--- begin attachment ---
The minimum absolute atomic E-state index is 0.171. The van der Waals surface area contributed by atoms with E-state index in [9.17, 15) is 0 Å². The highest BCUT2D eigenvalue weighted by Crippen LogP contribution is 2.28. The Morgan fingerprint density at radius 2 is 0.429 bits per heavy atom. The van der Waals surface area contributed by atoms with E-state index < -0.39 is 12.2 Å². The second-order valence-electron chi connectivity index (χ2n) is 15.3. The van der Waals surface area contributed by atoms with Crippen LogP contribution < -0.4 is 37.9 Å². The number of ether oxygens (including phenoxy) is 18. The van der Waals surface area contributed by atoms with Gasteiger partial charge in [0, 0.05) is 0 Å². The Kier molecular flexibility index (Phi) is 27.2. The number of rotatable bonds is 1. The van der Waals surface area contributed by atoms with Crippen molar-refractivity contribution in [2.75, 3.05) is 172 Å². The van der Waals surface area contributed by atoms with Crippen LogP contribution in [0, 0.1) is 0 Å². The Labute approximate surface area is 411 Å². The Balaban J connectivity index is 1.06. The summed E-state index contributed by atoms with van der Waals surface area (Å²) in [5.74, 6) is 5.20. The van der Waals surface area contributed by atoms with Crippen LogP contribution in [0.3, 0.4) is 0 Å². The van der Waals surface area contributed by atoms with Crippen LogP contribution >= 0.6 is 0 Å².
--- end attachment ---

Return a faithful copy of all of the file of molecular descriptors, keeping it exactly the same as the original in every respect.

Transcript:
The minimum absolute atomic E-state index is 0.171. The van der Waals surface area contributed by atoms with E-state index in [9.17, 15) is 0 Å². The highest BCUT2D eigenvalue weighted by Crippen LogP contribution is 2.28. The Morgan fingerprint density at radius 2 is 0.429 bits per heavy atom. The van der Waals surface area contributed by atoms with E-state index < -0.39 is 12.2 Å². The second-order valence-electron chi connectivity index (χ2n) is 15.3. The van der Waals surface area contributed by atoms with Crippen LogP contribution < -0.4 is 37.9 Å². The number of ether oxygens (including phenoxy) is 18. The van der Waals surface area contributed by atoms with Gasteiger partial charge in [0, 0.05) is 0 Å². The Kier molecular flexibility index (Phi) is 27.2. The number of rotatable bonds is 1. The van der Waals surface area contributed by atoms with Crippen molar-refractivity contribution in [2.75, 3.05) is 172 Å². The van der Waals surface area contributed by atoms with Crippen LogP contribution in [0, 0.1) is 0 Å². The Labute approximate surface area is 411 Å². The Balaban J connectivity index is 1.06. The summed E-state index contributed by atoms with van der Waals surface area (Å²) in [5.74, 6) is 5.20. The van der Waals surface area contributed by atoms with Crippen LogP contribution in [0.3, 0.4) is 0 Å². The van der Waals surface area contributed by atoms with Crippen LogP contribution >= 0.6 is 0 Å².